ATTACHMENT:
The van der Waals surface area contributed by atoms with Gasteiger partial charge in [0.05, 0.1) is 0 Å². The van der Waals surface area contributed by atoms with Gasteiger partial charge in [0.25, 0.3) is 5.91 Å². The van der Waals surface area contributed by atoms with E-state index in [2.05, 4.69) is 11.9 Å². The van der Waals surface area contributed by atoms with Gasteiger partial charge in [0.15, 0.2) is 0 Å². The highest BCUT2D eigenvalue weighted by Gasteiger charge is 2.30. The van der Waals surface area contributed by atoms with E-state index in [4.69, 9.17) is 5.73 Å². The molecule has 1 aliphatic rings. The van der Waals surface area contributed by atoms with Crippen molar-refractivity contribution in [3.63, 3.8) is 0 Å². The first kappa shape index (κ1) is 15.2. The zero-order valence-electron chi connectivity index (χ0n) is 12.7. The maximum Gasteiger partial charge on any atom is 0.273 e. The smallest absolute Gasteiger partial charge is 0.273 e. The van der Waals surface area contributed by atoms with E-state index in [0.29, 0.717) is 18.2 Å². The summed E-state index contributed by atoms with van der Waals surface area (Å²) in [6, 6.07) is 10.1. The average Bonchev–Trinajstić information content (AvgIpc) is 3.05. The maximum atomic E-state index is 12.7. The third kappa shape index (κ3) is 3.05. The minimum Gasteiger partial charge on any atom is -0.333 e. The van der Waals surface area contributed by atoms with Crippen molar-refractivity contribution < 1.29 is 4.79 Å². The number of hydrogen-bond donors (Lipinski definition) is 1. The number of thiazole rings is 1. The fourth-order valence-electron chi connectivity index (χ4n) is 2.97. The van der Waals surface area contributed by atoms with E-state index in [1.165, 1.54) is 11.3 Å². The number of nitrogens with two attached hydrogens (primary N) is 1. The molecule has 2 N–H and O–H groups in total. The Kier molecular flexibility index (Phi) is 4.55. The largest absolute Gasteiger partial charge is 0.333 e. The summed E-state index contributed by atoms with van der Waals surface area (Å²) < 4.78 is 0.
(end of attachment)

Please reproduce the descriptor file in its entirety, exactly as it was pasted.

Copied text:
The van der Waals surface area contributed by atoms with Gasteiger partial charge in [0.05, 0.1) is 0 Å². The van der Waals surface area contributed by atoms with Gasteiger partial charge in [0.25, 0.3) is 5.91 Å². The van der Waals surface area contributed by atoms with E-state index in [2.05, 4.69) is 11.9 Å². The van der Waals surface area contributed by atoms with Gasteiger partial charge in [0.15, 0.2) is 0 Å². The highest BCUT2D eigenvalue weighted by Gasteiger charge is 2.30. The van der Waals surface area contributed by atoms with E-state index in [4.69, 9.17) is 5.73 Å². The molecule has 1 aliphatic rings. The van der Waals surface area contributed by atoms with Crippen molar-refractivity contribution in [3.63, 3.8) is 0 Å². The first kappa shape index (κ1) is 15.2. The zero-order valence-electron chi connectivity index (χ0n) is 12.7. The maximum Gasteiger partial charge on any atom is 0.273 e. The smallest absolute Gasteiger partial charge is 0.273 e. The van der Waals surface area contributed by atoms with E-state index in [0.29, 0.717) is 18.2 Å². The summed E-state index contributed by atoms with van der Waals surface area (Å²) in [6, 6.07) is 10.1. The average Bonchev–Trinajstić information content (AvgIpc) is 3.05. The maximum atomic E-state index is 12.7. The third kappa shape index (κ3) is 3.05. The minimum Gasteiger partial charge on any atom is -0.333 e. The van der Waals surface area contributed by atoms with Crippen molar-refractivity contribution < 1.29 is 4.79 Å². The number of hydrogen-bond donors (Lipinski definition) is 1. The number of thiazole rings is 1. The fourth-order valence-electron chi connectivity index (χ4n) is 2.97. The van der Waals surface area contributed by atoms with E-state index in [1.165, 1.54) is 11.3 Å². The number of nitrogens with two attached hydrogens (primary N) is 1. The molecule has 2 N–H and O–H groups in total. The Kier molecular flexibility index (Phi) is 4.55. The largest absolute Gasteiger partial charge is 0.333 e. The summed E-state index contributed by atoms with van der Waals surface area (Å²) < 4.78 is 0.